Was Jacob too old to have children?
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Here are some objections made to the stories of Jacob and his wives and children.

  1. Are we to believe that Jacob spent seven years working for Laban and living in his house (Gen. 31:41), a period in which he must have had many personal contacts with Rachel, and yet he spent his entire wedding night doing what men do on their wedding nights and didn't even know until the light of day that the woman he was with was not the woman he thought he was marrying?

    This one is way off in terms of knowing the social world of the Bible. In the ANE, men and women, even as prospective marriage partners, didn't go out on dates and get to know one another socially; add in the factors of getting tipsy during a typical ANE wedding feast, and a darkened tent, along with the likely resemblance of the sisters, mixed with the guile of a Laban, and you have plenty of room for such a story. What of news stories of men (especially drunken men) who hop into the wrong bed?

  2. Jacob's never objected to the use of a handmaid to procreate.

    He wouldn't -- no one would. There were survival issues involved in an ANE setting when children were a person's only security in old age. See a related issue here.

  3. The OT says Jacob was 83 years old when his sexual adventures in Paddanaram began. It is asking just a little too much to expect critical readers to believe that an 83-year-old man could have been capable of such sexual vigor while working long hours in the day tending to large flocks of sheep and goats.

    Jacob was certainly not alone tending sheeps and goats; Laban was a wealthy tribal chieftain whose household would have included vast numbers of servants. Furthermore, a modern person with a desk job has no place to speak of the capability of ancient persons -- or of any person, for that matter.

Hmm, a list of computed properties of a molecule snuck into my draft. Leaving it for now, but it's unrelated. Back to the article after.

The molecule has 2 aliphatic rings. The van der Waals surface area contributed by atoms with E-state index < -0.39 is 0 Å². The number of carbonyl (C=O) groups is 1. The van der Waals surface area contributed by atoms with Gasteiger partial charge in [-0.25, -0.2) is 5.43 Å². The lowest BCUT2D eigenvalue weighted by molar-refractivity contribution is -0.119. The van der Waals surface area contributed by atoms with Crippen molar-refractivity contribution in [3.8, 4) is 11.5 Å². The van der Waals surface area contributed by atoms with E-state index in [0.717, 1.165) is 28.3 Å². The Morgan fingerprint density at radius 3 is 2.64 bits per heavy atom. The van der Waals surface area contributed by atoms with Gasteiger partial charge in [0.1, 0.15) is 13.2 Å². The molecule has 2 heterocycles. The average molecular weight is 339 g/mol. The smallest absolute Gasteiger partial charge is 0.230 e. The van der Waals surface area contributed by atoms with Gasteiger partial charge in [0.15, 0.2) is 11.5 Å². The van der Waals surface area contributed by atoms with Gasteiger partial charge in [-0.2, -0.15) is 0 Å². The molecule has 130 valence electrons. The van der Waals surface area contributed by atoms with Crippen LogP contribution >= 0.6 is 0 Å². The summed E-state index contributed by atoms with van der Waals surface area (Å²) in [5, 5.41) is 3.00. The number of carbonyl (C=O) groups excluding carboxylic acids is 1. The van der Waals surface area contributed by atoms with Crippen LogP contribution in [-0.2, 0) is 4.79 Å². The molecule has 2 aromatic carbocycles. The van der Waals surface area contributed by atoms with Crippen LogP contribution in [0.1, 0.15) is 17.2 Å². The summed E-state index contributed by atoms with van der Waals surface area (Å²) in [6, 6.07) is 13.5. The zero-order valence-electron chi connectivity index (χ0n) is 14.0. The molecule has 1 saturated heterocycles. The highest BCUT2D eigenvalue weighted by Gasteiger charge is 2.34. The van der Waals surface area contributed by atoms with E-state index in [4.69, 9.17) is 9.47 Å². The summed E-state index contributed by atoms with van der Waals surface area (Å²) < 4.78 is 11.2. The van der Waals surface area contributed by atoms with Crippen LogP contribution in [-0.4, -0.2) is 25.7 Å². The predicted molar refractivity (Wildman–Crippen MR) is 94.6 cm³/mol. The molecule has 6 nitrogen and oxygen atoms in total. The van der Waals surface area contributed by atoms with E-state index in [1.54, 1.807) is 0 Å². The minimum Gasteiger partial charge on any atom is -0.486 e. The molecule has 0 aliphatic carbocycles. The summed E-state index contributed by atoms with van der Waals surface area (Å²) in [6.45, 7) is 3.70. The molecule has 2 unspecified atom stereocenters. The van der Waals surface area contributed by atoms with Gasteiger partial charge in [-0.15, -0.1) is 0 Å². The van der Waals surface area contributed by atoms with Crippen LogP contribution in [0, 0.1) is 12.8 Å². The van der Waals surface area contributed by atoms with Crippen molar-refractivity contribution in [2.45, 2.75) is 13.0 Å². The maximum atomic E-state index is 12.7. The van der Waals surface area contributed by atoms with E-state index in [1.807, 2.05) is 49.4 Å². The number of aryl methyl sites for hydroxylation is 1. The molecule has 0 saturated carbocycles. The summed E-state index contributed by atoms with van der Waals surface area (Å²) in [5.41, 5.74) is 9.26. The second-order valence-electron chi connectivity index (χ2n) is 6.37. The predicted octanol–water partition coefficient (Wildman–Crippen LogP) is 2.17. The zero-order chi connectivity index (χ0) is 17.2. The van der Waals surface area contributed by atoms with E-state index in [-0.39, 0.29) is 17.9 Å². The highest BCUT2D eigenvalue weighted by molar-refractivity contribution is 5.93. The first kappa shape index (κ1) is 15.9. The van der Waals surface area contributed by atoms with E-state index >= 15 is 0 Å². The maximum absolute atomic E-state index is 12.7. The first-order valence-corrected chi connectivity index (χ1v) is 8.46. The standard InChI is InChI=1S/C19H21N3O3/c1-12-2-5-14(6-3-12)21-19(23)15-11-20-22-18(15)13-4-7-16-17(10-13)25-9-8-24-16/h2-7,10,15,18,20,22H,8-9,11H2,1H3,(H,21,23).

Is this possible for a man ages 83-96? Ask Jack LaLanne, aged 94 in 2009. Ask "Banana George" Blair, the 94-year-old barefoot water ski maniac who wanted to compete in the Olympics and was still touring the world in his 80s. Just because a critic isn't pulling one-ton boats with his teeth, or tending sheep or what have you, doesn't mean others in his age group don't. Jacob's life was far from as hard as these chaps put on themselves -- and he lived in an era when only the strong survived.

    What of Jacob being 83? Skeptic X offers a litany of calculations, and says:

    Egyptian records of the period indicate that 110 was an ideal age to live to; 140 would have been above-ideal, then, but obviously not considered impossible or odd. As for being more vigorous, a round of about a dozen sexual encounters over twenty years would not suggest to me a requirement for excessive vigor; without getting into too much detail, there are certainly elderly men today (with their young "charges") who might give critics a lesson or two in vigor, and that's sure easier than pulling boats with your teeth through freezing water.

    Moreover, while women may be past an age of childbearing, it is a matter of medical record that men can remain fertile. A source now offline reported of certain people (now deceased, but at the time this was originally written, still alive):

    "Captain Kirk's amiable engineering chief Scotty (less well known as actor James Doohan) is to become a father again at the age of 80...Nobel prize-winning novelist Saul Bellow recently became a father at the age of 84...The oldest father on record is Les Colley, an Australian who died in 1998. His last son was born when he was 92, though there was a subsequent row over the boy's parentage...[another source gave Colley's age at the time as 93 years, 10 months] But the most impressive achievement has to be that of actor Anthony Quinn, famed for his lusty performance in the film version of Zorba the Greek, who became a father again at the age of 81 in 1996 - for the 13th time."